Page 45 Review by Jonathan
Pure science fiction heaven. I now see exactly why this won the prestigious Best Series of 2013 prize at Angoulême. As utterly bizarre and charming in its own way as perhaps the greatest science fiction graphic novel ever THE INCAL, yet without the existential farcicality and turbo paced freneticism of that particular classic, it won me over instantly. Possibly the highest personal praise I can pro-offer is it greatly minded me of Iain M. Banks prose, in the sense that we are presented with a highly complex and well developed universe and cast of characters, but there is a real sense of mystery to the plot which immediately draws you in. The art also, has a lightness of touch yet richness of detail which engendered a sense of real wonderment in me. Suspension of disbelief complete, this was a joyful thirty minutes reading indeed. For someone who likes his fiction with a futuristic twist, this is as close to nirvana as it gets.
Confusion abounds from the beginning as the story opens with our central protagonist, Verloc Nim, groggily waking up in what appears to be an impact crater in the middle of nowhere on a desert like planet. He's suffering from total amnesia but fortunately for him, and us, a cigar smoking robot monkey called Churchill is loitering nearby to pass Verloc his handwritten diary, allowing him to catch up on what the hell has happened to leave him isolated in such a curious predicament.
As Verloc reads he begins to remember his miserable life, losing the business he inherited from his father in a confidence trick, plus also his wife and daughter as he recalls his descent into depression and addiction. Furthermore, eschewing the medical advances of this future society he blamed for all his problems and indeed despised almost as much as he despised himself, he'd begun to physically unravel as well. All until his estranged younger brother, Conrad, the shining star of the family, asks Verloc to accompany him on a mysterious mission to another planet to retrieve a biological experiment called AAMA.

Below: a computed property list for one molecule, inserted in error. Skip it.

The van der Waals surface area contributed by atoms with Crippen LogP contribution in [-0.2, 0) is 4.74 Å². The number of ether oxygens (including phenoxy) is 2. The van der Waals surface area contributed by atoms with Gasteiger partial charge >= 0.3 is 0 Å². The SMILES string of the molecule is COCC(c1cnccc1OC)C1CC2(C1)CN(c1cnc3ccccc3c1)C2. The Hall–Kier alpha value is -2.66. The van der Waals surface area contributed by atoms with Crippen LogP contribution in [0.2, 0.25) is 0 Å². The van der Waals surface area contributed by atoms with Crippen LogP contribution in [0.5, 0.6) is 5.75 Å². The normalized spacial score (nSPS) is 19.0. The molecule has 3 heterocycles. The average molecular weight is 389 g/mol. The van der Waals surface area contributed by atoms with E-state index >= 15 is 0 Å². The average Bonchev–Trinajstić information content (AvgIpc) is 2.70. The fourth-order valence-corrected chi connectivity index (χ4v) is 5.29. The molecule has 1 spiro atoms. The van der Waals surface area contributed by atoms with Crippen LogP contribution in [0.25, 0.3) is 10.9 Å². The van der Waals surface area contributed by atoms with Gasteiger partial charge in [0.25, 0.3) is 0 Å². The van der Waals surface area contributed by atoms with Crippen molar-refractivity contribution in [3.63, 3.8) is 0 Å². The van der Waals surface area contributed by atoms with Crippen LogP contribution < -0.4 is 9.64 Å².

Fans of Frederick, who've already read the autobiographical BLUE PILLS, the enigmatic 'Tales of the Unexpected'-esque SANDCASTLE and the equally surreal PACHYDERME, will already know of his ability to craft and illustrate stories with an almost cinematic sense of pacing and scope, to display genuine emotional depth in characters both lovable and loath-worthy alike. This is probably his most complete and indeed accessible work for me, despite the genre which will probably limit its appeal to some people, although it really shouldn't. I am pleased the jurors of Angoulême and just European readers of bande dessinee in general, are able to appreciate greatness irrespective of its flavour. I am delighted also to report this is merely volume one in what I hope to be a long running epic.